E-GOV Security (Part 2–Twenty Critical Cyber Defense Controls to Secure Citizen Data & Maintain Public Trust)

The National Association of State CIO’s (NASCIO) & Deloitte released findings from “The 2010 Deloitte-NASCIO Cybersecurity Studywhich found that State governments are NOT doing enough to secure citizen data and maintain public trust. In fact looking at the details of this study it’s evident that state governments have more personally identifiable information (PII) of citizens than any other organizations.

State governments fund security less than other entities and often CISO’s lack enforcement authority for broad security enforcement throughout the government. The funding problem results in shortage of IT security personnel. The study shows that only 2% of state governments have more than 50 information security FTEs compared to 48.5% for similar sized organizations.

While many state CISO’s at the state have adopted NIST standards for risk assessment, most state governments still do not adhere to enforcement mandates or audit compliance like FISMA (Federal Information Security Management Act) which is enforced at the federal government level. The irony is that adopting better security standards can actually save SLG money on IT procurement and daily management and operations.

According to Gartner's, 2008 "Case Study: Air Force Commodity Councils Take Aim at Mission Effectiveness": The U.S. Air Force adopted new security standards including the Federal Desktop Core Configuration (FDCC) & utilization of a Microsoft support agreement which helped

  • Speed up implementation of critical enterprise wide security standards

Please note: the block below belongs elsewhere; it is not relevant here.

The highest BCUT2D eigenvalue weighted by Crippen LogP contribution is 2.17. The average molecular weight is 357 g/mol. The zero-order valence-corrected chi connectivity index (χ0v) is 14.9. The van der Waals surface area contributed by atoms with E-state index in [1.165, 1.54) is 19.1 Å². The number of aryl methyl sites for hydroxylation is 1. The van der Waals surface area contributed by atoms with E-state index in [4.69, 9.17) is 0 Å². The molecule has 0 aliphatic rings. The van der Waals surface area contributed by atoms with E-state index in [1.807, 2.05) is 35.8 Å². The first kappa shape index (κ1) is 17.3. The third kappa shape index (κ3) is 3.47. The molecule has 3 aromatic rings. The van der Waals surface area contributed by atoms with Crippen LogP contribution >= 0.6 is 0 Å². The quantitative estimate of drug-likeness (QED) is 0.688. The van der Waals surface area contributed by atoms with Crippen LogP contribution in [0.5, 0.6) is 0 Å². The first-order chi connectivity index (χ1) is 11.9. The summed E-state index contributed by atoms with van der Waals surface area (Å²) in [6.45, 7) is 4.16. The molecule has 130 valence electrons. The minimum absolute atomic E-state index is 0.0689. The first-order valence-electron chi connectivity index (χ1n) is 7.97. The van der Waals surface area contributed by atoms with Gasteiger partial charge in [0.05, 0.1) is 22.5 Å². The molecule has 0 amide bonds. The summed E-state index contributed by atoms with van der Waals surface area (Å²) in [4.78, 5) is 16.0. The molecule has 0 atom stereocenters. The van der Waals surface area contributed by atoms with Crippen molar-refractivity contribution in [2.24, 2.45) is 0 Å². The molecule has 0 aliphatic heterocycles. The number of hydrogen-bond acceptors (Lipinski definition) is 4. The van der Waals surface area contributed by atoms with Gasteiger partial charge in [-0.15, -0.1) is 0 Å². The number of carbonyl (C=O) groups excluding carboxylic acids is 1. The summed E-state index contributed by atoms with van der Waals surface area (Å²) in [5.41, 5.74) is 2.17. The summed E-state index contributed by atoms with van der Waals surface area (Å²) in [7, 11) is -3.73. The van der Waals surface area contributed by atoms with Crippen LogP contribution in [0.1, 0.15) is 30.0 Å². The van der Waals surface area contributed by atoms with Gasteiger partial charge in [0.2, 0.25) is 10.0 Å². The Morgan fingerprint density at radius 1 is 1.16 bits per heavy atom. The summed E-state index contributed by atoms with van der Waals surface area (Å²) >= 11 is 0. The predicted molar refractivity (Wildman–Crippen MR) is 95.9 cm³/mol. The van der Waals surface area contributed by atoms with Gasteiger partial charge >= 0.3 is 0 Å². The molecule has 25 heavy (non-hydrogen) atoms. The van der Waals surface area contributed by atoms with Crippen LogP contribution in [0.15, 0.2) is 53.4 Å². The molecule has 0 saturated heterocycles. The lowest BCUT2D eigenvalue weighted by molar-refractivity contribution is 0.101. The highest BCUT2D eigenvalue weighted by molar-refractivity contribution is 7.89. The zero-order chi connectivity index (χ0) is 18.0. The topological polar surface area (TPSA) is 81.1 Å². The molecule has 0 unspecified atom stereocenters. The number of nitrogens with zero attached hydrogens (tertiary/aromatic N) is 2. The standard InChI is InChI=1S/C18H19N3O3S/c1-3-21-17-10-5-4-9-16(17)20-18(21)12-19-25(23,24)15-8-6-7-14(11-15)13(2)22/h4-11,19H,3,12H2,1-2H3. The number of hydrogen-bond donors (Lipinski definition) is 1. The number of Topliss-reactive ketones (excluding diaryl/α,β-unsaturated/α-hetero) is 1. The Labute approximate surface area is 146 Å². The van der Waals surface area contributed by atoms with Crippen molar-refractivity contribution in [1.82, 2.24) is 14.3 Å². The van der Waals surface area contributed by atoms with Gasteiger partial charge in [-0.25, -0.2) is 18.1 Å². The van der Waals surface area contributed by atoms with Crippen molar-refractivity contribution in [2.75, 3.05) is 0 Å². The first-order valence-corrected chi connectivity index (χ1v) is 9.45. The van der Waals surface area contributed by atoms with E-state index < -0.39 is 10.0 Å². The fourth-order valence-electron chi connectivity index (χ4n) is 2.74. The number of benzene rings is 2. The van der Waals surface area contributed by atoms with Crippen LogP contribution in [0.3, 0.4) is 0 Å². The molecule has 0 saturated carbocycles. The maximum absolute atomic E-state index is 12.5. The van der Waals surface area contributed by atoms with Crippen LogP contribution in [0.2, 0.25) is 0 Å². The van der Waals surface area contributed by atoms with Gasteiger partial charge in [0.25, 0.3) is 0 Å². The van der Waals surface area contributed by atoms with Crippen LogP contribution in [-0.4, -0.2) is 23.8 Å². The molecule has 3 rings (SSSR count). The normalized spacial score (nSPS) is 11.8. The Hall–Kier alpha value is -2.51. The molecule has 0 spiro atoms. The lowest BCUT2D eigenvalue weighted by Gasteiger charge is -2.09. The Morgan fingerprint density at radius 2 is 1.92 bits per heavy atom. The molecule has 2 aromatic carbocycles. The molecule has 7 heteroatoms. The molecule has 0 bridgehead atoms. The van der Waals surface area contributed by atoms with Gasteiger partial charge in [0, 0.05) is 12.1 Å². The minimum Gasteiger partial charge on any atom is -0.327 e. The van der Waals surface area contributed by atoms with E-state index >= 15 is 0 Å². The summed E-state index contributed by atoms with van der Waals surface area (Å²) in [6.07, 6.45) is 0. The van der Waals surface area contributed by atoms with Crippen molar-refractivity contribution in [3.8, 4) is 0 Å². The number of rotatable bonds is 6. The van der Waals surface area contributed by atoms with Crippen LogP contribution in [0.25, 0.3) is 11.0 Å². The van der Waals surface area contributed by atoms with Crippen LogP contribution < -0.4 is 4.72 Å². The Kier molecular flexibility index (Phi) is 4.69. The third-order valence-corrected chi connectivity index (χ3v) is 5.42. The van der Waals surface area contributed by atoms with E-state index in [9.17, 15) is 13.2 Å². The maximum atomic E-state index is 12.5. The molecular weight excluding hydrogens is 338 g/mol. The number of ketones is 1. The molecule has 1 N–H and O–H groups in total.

• Save approximately $156 million in hardware costs
  • Enforce enterprise-level cybersecurity policies
  • Timely distribution of software updates & configuration management
  • Save $100+ million in software licenses & other life cycle costs

In all the USAF achieved better security and saved more than $256 million in 4 years by simply implementing stricter security standards and reining in spending for procurements and excessive IT staff by reducing the number of required systems administrators required to manage systems.

SLG needs to first improve security by implementing the Twenty Critical Controls for Effective Cyber Defense. Few SLG agencies have adopted ALL of these safeguards and as a result we are losing the “Cyber War” in state and local government and subject to threats and data loss potential that could dwarf by magnitudes that which was released by Wikileaks.org.

Automation and software can be mapped to the controls as well in order to combat back and gain the tactical advantage in cyberspace while implementing these controls. In an effort to simplify adoption, SANS has mapped a list of generically user-vetted tools here, however there are a number of Microsoft Cloud & On-Premise technologies that map to each of these 20 Critical Controls:

1. Inventory of Authorized and Unauthorized Devices

Inventory of Authorized and Unauthorized Software

2. Secure Configurations for Hardware and Software on Laptops, Workstations, and Servers

3. Secure Configurations for Network Devices such as Firewalls, Routers, and Switches

4. Boundary Defense

5. Maintenance, Monitoring, and Analysis of Security Audit Logs

6. Application Software Security

7. Controlled Use of Administrative Privileges

8. Controlled Access Based on Need to Know

9. Continuous Vulnerability Assessment and Remediation

10. Account Monitoring and Control

11. Malware Defenses

12. Limitation and Control of Network Ports, Protocols, and Services

13. Wireless Device Control

14. Data Loss Prevention

15. Secure Network Engineering

16. Penetration Tests and Red Team Exercises

17. Incident Response Capability

18. Data Recovery Capability

19. Security Skills Assessment and Appropriate Training to Fill Gaps

Microsoft  has solutions, products and technologies that map into each of these weak control  areas identified by the NSA & NIST, and many of them are already licensed by SLG agencies or free  downloads but  many controls still have yet to be deployed.  State and local governments agencies may drastically improve security while saving money by implementing these security controls holistically rather than piecemeal as historically has been the case.

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